End zone

From Simple English Wikipedia, the free encyclopedia
A player rushes into the red-painted end zone, scoring a touchdown during a college football game.

The end zone refers to the scoring area on the field, according to gridiron-based codes of football. It is the area between the end line and goal line bounded by the sidelines. There are two end zones. Each one is on an opposite side of the field. It is bordered on all sides by a white line indicating its beginning and end points. Usually padded orange square markers are placed at each of the four corners as a visual aid. Canadian rule books use the terms goal area and dead line instead of end zone and end line respectively. But the latter terms are the more common in Canadian English. In American football the end zone is 10 yards deep.[1] Canadian football end zones are 20 yards; 10 yards deeper than those in American football.[2] Sports like association football and ice hockey require the puck or ball to pass completely over the goal line to count as a score. Canadian and American football merely need the nose of the ball to break the vertical plane of the outer edge of the goal line.[3]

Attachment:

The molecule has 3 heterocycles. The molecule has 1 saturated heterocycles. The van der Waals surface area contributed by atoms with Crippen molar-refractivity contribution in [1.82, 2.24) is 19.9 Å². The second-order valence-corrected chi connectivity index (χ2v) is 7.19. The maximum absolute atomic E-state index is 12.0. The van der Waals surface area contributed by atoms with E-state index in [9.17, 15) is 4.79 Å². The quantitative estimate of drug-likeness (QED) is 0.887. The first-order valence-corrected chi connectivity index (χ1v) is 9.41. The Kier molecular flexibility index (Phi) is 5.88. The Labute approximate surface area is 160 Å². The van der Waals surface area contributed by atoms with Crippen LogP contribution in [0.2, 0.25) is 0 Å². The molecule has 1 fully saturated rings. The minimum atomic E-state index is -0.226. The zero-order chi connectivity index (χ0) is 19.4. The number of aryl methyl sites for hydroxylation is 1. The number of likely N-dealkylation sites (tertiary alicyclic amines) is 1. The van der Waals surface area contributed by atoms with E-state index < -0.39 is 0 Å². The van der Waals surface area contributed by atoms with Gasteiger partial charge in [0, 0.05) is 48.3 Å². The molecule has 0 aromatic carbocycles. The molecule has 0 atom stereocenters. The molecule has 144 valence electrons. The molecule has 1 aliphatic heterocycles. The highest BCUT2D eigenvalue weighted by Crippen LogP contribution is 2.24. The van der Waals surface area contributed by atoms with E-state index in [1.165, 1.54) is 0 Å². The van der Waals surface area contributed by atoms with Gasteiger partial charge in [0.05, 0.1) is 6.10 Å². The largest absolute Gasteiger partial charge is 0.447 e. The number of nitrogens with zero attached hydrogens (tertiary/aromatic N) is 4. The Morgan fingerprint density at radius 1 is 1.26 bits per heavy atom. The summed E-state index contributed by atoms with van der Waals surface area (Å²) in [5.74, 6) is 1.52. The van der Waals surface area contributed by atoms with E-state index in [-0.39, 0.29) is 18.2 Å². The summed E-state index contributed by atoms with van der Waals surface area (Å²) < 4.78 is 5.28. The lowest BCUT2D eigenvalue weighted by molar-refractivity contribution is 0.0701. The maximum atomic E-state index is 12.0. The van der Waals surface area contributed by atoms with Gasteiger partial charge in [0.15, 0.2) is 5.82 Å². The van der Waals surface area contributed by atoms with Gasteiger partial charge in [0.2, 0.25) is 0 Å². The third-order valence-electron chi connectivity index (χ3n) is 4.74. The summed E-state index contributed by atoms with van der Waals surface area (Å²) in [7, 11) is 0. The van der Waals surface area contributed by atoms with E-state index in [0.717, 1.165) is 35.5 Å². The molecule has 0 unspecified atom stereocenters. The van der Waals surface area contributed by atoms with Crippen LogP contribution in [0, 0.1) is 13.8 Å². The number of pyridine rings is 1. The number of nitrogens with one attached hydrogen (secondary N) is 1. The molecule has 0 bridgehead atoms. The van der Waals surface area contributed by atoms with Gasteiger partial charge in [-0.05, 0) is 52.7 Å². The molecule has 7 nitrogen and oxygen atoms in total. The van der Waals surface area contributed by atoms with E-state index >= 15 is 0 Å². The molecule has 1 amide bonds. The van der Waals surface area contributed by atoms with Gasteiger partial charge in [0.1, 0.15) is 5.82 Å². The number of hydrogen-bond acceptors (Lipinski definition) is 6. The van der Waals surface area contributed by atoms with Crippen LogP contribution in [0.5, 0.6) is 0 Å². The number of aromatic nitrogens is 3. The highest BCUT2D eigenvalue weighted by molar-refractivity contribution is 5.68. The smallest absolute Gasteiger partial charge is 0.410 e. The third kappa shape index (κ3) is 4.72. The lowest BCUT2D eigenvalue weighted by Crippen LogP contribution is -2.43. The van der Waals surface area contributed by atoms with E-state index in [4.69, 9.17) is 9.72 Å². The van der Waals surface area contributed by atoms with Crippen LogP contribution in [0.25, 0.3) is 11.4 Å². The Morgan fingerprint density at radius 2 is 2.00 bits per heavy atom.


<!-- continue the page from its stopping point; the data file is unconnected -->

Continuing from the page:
References[change | change source]

  1. Howie Long; John Czarnecki, Football For Dummies (Hoboken, NJ: John Wiley & Sons, 2013), p. 22
  2. The Sports Book (New York: DK Publishing, 2013), p. 119
  3. Thomas W. Hanlon; Human Kinetics (Organization), The Sports Rules Book, 3rd Edition (Champaign, IL: Human Kinetics, 2009), pp. 112–113